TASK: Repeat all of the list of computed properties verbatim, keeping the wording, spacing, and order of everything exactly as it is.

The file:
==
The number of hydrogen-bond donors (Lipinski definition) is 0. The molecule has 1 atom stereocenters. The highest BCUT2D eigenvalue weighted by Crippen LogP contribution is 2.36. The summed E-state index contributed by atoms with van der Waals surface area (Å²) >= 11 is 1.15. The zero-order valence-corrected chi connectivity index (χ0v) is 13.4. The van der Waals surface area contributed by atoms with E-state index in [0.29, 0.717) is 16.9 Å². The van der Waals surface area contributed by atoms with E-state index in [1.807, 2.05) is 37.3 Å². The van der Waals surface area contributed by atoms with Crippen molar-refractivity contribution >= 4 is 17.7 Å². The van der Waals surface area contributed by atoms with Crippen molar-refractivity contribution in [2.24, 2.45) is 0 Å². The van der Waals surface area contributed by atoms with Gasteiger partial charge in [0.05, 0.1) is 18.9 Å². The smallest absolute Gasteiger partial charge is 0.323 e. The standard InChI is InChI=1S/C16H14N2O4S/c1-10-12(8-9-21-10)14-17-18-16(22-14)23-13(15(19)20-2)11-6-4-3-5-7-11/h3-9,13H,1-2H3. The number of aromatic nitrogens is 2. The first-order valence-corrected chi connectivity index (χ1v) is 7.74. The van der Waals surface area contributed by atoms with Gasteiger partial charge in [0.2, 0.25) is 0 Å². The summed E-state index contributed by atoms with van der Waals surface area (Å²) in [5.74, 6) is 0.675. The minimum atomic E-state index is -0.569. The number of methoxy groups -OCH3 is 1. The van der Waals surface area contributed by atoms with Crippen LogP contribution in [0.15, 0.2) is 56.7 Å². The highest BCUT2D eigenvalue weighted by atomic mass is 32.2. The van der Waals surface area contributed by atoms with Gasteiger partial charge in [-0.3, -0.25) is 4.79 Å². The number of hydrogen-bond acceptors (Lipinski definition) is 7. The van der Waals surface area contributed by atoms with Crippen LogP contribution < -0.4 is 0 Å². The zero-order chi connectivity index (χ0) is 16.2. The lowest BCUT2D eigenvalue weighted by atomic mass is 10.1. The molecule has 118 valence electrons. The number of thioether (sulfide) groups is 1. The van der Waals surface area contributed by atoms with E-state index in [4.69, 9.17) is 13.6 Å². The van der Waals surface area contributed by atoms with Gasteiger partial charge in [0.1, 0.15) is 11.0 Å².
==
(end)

The number of hydrogen-bond donors (Lipinski definition) is 0. The molecule has 1 atom stereocenters. The highest BCUT2D eigenvalue weighted by Crippen LogP contribution is 2.36. The summed E-state index contributed by atoms with van der Waals surface area (Å²) >= 11 is 1.15. The zero-order valence-corrected chi connectivity index (χ0v) is 13.4. The van der Waals surface area contributed by atoms with E-state index in [0.29, 0.717) is 16.9 Å². The van der Waals surface area contributed by atoms with E-state index in [1.807, 2.05) is 37.3 Å². The van der Waals surface area contributed by atoms with Crippen molar-refractivity contribution >= 4 is 17.7 Å². The van der Waals surface area contributed by atoms with Crippen molar-refractivity contribution in [2.24, 2.45) is 0 Å². The van der Waals surface area contributed by atoms with Gasteiger partial charge in [0.05, 0.1) is 18.9 Å². The smallest absolute Gasteiger partial charge is 0.323 e. The standard InChI is InChI=1S/C16H14N2O4S/c1-10-12(8-9-21-10)14-17-18-16(22-14)23-13(15(19)20-2)11-6-4-3-5-7-11/h3-9,13H,1-2H3. The number of aromatic nitrogens is 2. The first-order valence-corrected chi connectivity index (χ1v) is 7.74. The van der Waals surface area contributed by atoms with Gasteiger partial charge in [0.2, 0.25) is 0 Å². The summed E-state index contributed by atoms with van der Waals surface area (Å²) in [5.74, 6) is 0.675. The minimum atomic E-state index is -0.569. The number of methoxy groups -OCH3 is 1. The van der Waals surface area contributed by atoms with Crippen LogP contribution in [0.15, 0.2) is 56.7 Å². The highest BCUT2D eigenvalue weighted by atomic mass is 32.2. The van der Waals surface area contributed by atoms with Gasteiger partial charge in [-0.3, -0.25) is 4.79 Å². The number of hydrogen-bond acceptors (Lipinski definition) is 7. The van der Waals surface area contributed by atoms with Crippen LogP contribution < -0.4 is 0 Å². The zero-order chi connectivity index (χ0) is 16.2. The lowest BCUT2D eigenvalue weighted by atomic mass is 10.1. The molecule has 118 valence electrons. The number of thioether (sulfide) groups is 1. The van der Waals surface area contributed by atoms with E-state index in [4.69, 9.17) is 13.6 Å². The van der Waals surface area contributed by atoms with Gasteiger partial charge in [0.1, 0.15) is 11.0 Å².